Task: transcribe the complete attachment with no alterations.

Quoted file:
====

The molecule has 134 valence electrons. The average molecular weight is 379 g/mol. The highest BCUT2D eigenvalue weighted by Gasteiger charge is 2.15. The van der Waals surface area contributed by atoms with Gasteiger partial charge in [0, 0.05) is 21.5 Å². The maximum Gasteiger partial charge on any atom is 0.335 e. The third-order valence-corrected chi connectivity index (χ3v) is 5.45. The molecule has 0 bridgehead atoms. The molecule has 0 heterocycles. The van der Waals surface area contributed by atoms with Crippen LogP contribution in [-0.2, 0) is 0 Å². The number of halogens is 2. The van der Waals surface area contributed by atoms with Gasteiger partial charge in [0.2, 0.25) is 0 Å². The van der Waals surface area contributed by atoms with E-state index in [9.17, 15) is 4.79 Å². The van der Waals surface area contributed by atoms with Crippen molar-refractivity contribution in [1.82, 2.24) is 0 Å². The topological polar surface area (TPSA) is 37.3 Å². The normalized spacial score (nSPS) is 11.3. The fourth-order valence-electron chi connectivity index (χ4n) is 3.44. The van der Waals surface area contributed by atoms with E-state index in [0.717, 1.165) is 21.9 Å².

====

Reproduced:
The molecule has 134 valence electrons. The average molecular weight is 379 g/mol. The highest BCUT2D eigenvalue weighted by Gasteiger charge is 2.15. The van der Waals surface area contributed by atoms with Gasteiger partial charge in [0, 0.05) is 21.5 Å². The maximum Gasteiger partial charge on any atom is 0.335 e. The third-order valence-corrected chi connectivity index (χ3v) is 5.45. The molecule has 0 bridgehead atoms. The molecule has 0 heterocycles. The van der Waals surface area contributed by atoms with Crippen LogP contribution in [-0.2, 0) is 0 Å². The number of halogens is 2. The van der Waals surface area contributed by atoms with Gasteiger partial charge in [0.2, 0.25) is 0 Å². The van der Waals surface area contributed by atoms with E-state index in [9.17, 15) is 4.79 Å². The van der Waals surface area contributed by atoms with Crippen molar-refractivity contribution in [1.82, 2.24) is 0 Å². The topological polar surface area (TPSA) is 37.3 Å². The normalized spacial score (nSPS) is 11.3. The fourth-order valence-electron chi connectivity index (χ4n) is 3.44. The van der Waals surface area contributed by atoms with E-state index in [0.717, 1.165) is 21.9 Å².